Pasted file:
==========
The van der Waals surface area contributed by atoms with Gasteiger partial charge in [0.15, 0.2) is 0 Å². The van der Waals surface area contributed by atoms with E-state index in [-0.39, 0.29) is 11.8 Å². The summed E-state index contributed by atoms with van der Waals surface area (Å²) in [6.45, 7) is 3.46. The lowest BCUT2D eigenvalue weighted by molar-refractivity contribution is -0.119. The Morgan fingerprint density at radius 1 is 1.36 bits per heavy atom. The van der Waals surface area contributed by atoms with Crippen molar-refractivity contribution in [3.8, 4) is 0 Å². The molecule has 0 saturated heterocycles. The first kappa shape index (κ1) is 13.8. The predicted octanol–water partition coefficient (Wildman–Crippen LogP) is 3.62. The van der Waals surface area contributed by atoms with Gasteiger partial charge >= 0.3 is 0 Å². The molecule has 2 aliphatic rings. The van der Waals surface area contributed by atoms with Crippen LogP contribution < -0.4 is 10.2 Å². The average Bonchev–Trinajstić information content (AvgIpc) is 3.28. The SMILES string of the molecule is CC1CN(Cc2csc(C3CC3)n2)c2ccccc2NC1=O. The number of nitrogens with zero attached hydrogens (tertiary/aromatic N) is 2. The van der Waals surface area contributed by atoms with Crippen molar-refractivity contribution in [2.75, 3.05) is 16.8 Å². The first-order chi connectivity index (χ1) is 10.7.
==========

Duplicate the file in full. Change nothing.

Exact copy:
The van der Waals surface area contributed by atoms with Gasteiger partial charge in [0.15, 0.2) is 0 Å². The van der Waals surface area contributed by atoms with E-state index in [-0.39, 0.29) is 11.8 Å². The summed E-state index contributed by atoms with van der Waals surface area (Å²) in [6.45, 7) is 3.46. The lowest BCUT2D eigenvalue weighted by molar-refractivity contribution is -0.119. The Morgan fingerprint density at radius 1 is 1.36 bits per heavy atom. The van der Waals surface area contributed by atoms with Crippen molar-refractivity contribution in [3.8, 4) is 0 Å². The molecule has 0 saturated heterocycles. The first kappa shape index (κ1) is 13.8. The predicted octanol–water partition coefficient (Wildman–Crippen LogP) is 3.62. The van der Waals surface area contributed by atoms with Gasteiger partial charge >= 0.3 is 0 Å². The molecule has 2 aliphatic rings. The van der Waals surface area contributed by atoms with Crippen LogP contribution < -0.4 is 10.2 Å². The average Bonchev–Trinajstić information content (AvgIpc) is 3.28. The SMILES string of the molecule is CC1CN(Cc2csc(C3CC3)n2)c2ccccc2NC1=O. The number of nitrogens with zero attached hydrogens (tertiary/aromatic N) is 2. The van der Waals surface area contributed by atoms with Crippen molar-refractivity contribution in [2.75, 3.05) is 16.8 Å². The first-order chi connectivity index (χ1) is 10.7.